The last bit (emphasis mine) is the part I’m most interested about:
First, national reporters will instinctively seek quotes and analysis from SCA about public policies that privilege religion — just as now they seek quotes from the ACLU on civil liberties. Soon after, our stands on issues such as the protection of children from religiously-based abuse, military discrimination and emergency contraception will be automatically understood by the general media to be a call for civil rights and justice based on a compassionate adherence to a rational worldview. We’ll see thousands more people become active, dues-paying members of our ten coalition organizations, spurred by the enthusiasm and pride that comes from joining a great movement for justice. By 2019, we will help see to it that ten or more members of Congress will state publicly they are nontheist — just as Representative Pete Stark did in 2007 as the first-ever member of Congress to “come out” as not believing in higher power.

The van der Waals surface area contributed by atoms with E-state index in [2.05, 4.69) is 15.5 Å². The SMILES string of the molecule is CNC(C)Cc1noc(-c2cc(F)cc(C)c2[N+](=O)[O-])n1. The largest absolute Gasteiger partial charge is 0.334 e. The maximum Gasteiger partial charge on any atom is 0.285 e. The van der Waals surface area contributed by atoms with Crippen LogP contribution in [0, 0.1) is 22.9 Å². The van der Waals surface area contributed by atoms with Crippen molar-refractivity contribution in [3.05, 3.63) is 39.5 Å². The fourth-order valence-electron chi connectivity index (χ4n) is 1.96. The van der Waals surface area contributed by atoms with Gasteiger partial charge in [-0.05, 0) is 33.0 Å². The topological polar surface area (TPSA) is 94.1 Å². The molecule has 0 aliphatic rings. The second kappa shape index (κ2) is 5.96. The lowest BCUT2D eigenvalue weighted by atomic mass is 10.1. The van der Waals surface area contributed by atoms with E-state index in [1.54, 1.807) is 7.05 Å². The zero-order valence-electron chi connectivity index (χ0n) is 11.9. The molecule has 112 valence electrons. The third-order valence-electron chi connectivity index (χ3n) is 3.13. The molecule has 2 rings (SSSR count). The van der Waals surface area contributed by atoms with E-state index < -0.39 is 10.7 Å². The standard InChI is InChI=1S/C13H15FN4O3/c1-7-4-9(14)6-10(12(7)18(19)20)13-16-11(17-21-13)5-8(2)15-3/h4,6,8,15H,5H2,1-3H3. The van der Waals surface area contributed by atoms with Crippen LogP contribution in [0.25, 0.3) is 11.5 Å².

It would also be nice to see those people admitting as much before they get elected to public office — getting elected in spite of their non-theism. Hell, getting elected partially because of their non-theism. How incredible would it be to not have that taboo of atheists being unelectable?
Sean mentions some tactics he is pursuing to help achieve his goals. One of them includes instituting an internship program on Capitol Hill. The Secular Student Alliance is working alongside SCA to make that happen. We want young atheists to get more interested in politics, enough that they’ll run for office in the future. Not all of them will win their races, but some just might.
I’m not saying they should make policies in favor of atheists. I’m also not saying they should side with the Democrats in all instances. But it would be refreshing to have people in government who we know think rationally about at least the “god” issue, perhaps the most important issue of all.
Do you think Sean’s goals are achievable?